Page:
Cinnamon Ferns are surprisingly tolerant of full sun conditions if copious water is present. These grow in habitats such as
marshes and woodlands but can tolerate brief dry spells. They grow naturally along most of the eastern United States,
including the Eastern Deciduous Forest.
Osmunda cinnamomea (Cinnamon Fern)
Subspecies: ssp. asiatica, var. cinnamomea, var. glandulosa, var. forma frondosa
Native: eastern North America
Hardiness Zones: 3-9
Height: rarely to 1.5 meters tall
Diameter: usually to 1 meter across
Root System: fibrous, black, form an extensive network
Growth Rate: moderate
Tolerates: heavy shade, wet conditions, good fire resilience, drought (moderate), leaf scorch (for ferns)
Problems (major): none
Problems (minor): Grazing animals, such as cattle, and caterpillars may eat the foliage. However, this is rarely fatal.
Poisonous: may be toxic to ingest if uncooked (thiaminase)
Soil requirements: prefers consistently moist, slightly acidic, well-drained soils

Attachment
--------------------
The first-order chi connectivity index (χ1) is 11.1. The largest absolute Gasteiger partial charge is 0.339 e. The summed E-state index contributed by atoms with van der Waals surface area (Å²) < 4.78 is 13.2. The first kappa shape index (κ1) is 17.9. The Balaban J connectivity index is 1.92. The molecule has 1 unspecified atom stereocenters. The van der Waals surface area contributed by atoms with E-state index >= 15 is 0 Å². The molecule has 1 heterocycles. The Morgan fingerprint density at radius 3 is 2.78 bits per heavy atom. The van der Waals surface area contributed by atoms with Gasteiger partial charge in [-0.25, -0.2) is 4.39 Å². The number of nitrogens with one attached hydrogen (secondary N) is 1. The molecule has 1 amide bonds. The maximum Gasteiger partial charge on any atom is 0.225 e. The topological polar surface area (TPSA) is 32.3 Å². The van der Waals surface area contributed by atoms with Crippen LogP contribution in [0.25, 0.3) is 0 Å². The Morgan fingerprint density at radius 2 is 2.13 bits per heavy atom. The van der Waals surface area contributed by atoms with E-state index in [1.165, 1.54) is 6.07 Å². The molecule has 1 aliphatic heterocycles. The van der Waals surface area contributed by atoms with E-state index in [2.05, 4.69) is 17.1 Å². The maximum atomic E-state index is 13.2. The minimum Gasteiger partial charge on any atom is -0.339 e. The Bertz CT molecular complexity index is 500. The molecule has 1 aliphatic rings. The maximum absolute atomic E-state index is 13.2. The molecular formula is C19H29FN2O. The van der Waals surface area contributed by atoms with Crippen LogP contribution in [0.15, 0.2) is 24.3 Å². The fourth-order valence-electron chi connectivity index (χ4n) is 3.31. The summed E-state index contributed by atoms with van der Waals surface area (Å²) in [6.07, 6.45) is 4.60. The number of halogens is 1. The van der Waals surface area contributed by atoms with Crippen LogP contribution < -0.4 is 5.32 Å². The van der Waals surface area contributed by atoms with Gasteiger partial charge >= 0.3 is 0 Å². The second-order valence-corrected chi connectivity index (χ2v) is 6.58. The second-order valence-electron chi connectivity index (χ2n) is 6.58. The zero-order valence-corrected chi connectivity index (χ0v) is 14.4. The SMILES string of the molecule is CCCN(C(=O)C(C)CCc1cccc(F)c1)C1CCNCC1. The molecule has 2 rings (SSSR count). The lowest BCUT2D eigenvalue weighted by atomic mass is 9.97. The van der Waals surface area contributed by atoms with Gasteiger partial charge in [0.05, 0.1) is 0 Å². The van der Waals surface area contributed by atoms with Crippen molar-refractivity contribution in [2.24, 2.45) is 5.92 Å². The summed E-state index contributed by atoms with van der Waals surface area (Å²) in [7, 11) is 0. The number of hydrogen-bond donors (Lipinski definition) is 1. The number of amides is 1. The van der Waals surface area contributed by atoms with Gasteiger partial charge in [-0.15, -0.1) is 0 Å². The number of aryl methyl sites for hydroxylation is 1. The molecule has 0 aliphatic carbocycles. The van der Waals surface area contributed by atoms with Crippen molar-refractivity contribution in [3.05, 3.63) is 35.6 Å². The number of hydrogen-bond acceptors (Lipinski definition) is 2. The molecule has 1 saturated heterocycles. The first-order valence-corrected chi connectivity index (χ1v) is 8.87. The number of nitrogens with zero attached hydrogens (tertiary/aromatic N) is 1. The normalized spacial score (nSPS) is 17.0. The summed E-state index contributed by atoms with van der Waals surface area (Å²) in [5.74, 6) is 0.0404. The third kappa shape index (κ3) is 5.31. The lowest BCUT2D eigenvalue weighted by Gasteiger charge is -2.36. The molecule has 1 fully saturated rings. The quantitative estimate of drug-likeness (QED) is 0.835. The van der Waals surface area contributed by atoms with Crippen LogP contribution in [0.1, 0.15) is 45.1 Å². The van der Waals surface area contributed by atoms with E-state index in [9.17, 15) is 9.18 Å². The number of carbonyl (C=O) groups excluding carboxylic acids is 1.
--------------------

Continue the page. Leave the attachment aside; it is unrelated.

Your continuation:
Air requirements: prefers high humidity
Watering requirement: moderate to high
Sun requirement: partial shade to full shade (can survive in full sun)
Fronds: pinnately-compound, light to medium green but with orange fibers on each rachis, to 50 leaflets (sterile); erect,
cinnamon-brown in early summer, no pinnae, spores quickly lose viability (fertile)
Fiddleheads: initially tall and erect, covered in a wool-like white substance
Rhizomes: woody, creeping
Spores: on fertile fronds
The mature fertile fronds are an unusually cinnamon-brown color.
The fibrous roots of Cinnamon Ferns and other Osmunda species are sometimes used for orchid potting mix. The roots are
sometimes used to help treat rheumatoid arthritis.
All of the images provided were taken by me. They may be used for educational/informational purposes only, provided that
this article/online journal is appropriately cited first.